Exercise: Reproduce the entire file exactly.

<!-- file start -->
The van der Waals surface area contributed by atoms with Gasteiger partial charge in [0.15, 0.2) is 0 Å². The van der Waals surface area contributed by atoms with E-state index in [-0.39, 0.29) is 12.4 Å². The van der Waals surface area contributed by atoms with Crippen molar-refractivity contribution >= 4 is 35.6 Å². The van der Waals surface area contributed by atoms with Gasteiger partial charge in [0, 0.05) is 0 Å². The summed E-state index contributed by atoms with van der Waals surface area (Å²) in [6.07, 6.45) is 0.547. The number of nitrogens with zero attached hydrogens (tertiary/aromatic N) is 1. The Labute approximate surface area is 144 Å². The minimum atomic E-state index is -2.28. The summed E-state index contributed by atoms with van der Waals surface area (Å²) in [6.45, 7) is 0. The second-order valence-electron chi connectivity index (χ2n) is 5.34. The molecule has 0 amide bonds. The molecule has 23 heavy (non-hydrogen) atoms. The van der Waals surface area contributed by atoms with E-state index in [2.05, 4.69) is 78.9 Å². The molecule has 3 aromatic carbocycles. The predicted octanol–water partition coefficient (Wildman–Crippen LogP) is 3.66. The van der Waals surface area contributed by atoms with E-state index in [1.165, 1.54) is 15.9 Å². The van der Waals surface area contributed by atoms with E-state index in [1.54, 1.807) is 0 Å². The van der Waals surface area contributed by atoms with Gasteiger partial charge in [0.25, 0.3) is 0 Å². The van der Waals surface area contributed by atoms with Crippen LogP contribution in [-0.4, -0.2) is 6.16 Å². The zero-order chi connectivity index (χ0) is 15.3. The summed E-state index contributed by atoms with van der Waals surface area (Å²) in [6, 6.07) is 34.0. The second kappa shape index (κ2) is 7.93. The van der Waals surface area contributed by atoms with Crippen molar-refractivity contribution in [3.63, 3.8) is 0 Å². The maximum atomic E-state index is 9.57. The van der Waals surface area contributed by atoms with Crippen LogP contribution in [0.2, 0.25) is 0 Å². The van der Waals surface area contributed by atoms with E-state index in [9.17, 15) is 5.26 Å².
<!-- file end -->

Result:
The van der Waals surface area contributed by atoms with Gasteiger partial charge in [0.15, 0.2) is 0 Å². The van der Waals surface area contributed by atoms with E-state index in [-0.39, 0.29) is 12.4 Å². The van der Waals surface area contributed by atoms with Crippen molar-refractivity contribution >= 4 is 35.6 Å². The van der Waals surface area contributed by atoms with Gasteiger partial charge in [0, 0.05) is 0 Å². The summed E-state index contributed by atoms with van der Waals surface area (Å²) in [6.07, 6.45) is 0.547. The number of nitrogens with zero attached hydrogens (tertiary/aromatic N) is 1. The Labute approximate surface area is 144 Å². The minimum atomic E-state index is -2.28. The summed E-state index contributed by atoms with van der Waals surface area (Å²) in [6.45, 7) is 0. The second-order valence-electron chi connectivity index (χ2n) is 5.34. The molecule has 0 amide bonds. The molecule has 23 heavy (non-hydrogen) atoms. The van der Waals surface area contributed by atoms with E-state index in [2.05, 4.69) is 78.9 Å². The molecule has 3 aromatic carbocycles. The predicted octanol–water partition coefficient (Wildman–Crippen LogP) is 3.66. The van der Waals surface area contributed by atoms with E-state index in [1.165, 1.54) is 15.9 Å². The van der Waals surface area contributed by atoms with E-state index in [1.54, 1.807) is 0 Å². The van der Waals surface area contributed by atoms with Gasteiger partial charge in [0.25, 0.3) is 0 Å². The van der Waals surface area contributed by atoms with Crippen LogP contribution in [-0.4, -0.2) is 6.16 Å². The zero-order chi connectivity index (χ0) is 15.3. The summed E-state index contributed by atoms with van der Waals surface area (Å²) in [6, 6.07) is 34.0. The second kappa shape index (κ2) is 7.93. The van der Waals surface area contributed by atoms with Crippen molar-refractivity contribution in [3.63, 3.8) is 0 Å². The maximum atomic E-state index is 9.57. The van der Waals surface area contributed by atoms with Crippen LogP contribution in [0.2, 0.25) is 0 Å². The van der Waals surface area contributed by atoms with E-state index in [9.17, 15) is 5.26 Å².